In this post, we’ll review SEO best practices for your website—everything from focus keywords, SEO titles, meta descriptions, alt text, categories, headings, internal linking, external linking, and avoiding/fixing broken links—so you can make sure you are keeping Google, and most importantly, your users, happy. All SEO settings for the pages and posts on BizBudding are managed through the Yoast SEO Premium plugin and on the WordPress platform. With this in mind, there will be numerous references throughout this guide to the plugin and how to use it. Let’s get started!
Set the Focus Keyword
Every page on your site should have at least one focus keyword. The Yoast SEO Premium plugin allows you to also target a related keyphrase if you wish, which you can do by simply clicking the “+ Add related keyphrase” tab within the Yoast meta box. If targeting multiple keywords, focus efforts on the most important one (i.e. focus keyphrase) first.
When choosing a keyword, keep in mind it should relate directly to the post (and should be in the post). It should express the main idea or topic and be specific enough that Google can easily decipher the intent of the post. Usually, the keyword will be in the title of the post, and if it is not, you want to make sure it is.
Generally, you want to shoot for a long-tail keyword because they are less competitive. Long-tail keywords are usually phrases of more than three words, but sometimes two-word phrases, depending on the situation. You’ll be able to more easily rank for long-tail keywords, and they will better express to Google what the post is about.
Another useful feature in the Yoast Premium plugin is the “Insights” feature, which displays prominent words in the post or page. You can use these as suggestions for keywords. Below is an example of the prominent words from the post, 10 Ways to Use Your Website as a Marketing Tool. This could be very useful if the content was created prior to any SEO work being done. Ideally, though, you want to know what keyword or phrase you want to target before you begin writing. This will help to guide your writing.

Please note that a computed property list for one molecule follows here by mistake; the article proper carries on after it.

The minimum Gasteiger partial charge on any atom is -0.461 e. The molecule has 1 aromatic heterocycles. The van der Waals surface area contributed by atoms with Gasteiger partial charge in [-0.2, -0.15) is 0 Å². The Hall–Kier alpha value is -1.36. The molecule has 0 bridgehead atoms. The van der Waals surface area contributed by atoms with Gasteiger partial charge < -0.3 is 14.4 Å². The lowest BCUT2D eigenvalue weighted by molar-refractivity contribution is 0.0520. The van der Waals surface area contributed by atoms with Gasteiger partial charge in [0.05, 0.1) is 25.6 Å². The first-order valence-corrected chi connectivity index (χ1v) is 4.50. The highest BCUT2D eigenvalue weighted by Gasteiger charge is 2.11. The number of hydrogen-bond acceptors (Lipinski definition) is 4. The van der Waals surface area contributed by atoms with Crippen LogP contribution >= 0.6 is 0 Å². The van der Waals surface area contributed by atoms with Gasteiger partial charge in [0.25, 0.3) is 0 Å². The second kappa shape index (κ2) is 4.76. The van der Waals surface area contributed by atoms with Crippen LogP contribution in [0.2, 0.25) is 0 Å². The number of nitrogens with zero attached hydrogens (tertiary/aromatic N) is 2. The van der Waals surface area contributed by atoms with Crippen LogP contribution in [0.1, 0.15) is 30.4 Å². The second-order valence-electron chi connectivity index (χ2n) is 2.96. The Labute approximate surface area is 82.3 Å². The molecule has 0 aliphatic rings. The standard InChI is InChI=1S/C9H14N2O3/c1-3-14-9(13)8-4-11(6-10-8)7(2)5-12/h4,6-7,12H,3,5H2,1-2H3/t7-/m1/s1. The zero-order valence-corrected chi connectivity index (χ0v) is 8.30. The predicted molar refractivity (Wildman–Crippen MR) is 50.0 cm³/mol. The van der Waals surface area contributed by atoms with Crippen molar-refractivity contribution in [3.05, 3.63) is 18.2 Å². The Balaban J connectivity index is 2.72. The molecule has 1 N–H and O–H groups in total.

Lastly, keep in mind your content should be keyword rich (but not stuffed). Forcing the keyword into the content too many times can actually hurt your SEO.
Set the SEO Title
The SEO title is different from the page/post title (H1). It is what is displayed as the title in the search engine result for the page/post, therefore it is extremely important that you include your keyword in the SEO title. Below is the post, 10 Ways to Use Your Website as Marketing Tool, in the SERP with the SEO title indicated.
Set the SEO title by clicking on the blue title toward the top of the Yoast meta box. It will show the page or post title by default. Do not take this to mean the SEO title has been auto-filled by the plugin. You must manually fill in this field. Once you click the title, it will reveal an editable field where you can enter your text. You can use the same title as that of your post or it can be slightly different, but they should be similar so as to avoid user confusion.
There is a colored bar right beneath the SEO title field which will appear green when your title is an ideal length. You can include a separator and the website name at the end if your title is too short. Below is an example of an SEO title that is an ideal length. In this case, it is also the same as the H1.
Write a Meta Description
Meta descriptions are important to SEO because they often determine whether or not a user will choose to visit your site over a competitor result in the SERP (search engine results page). The meta description describes what the page or post is about. The number of characters you may use in your meta description is limited, so you need to make them count.
Here are some helpful tips for writing meta descriptions:
- Read the post and identify the main concept.
- If it is a question, try to simplify the answer enough so when people Google it, the answer is right there.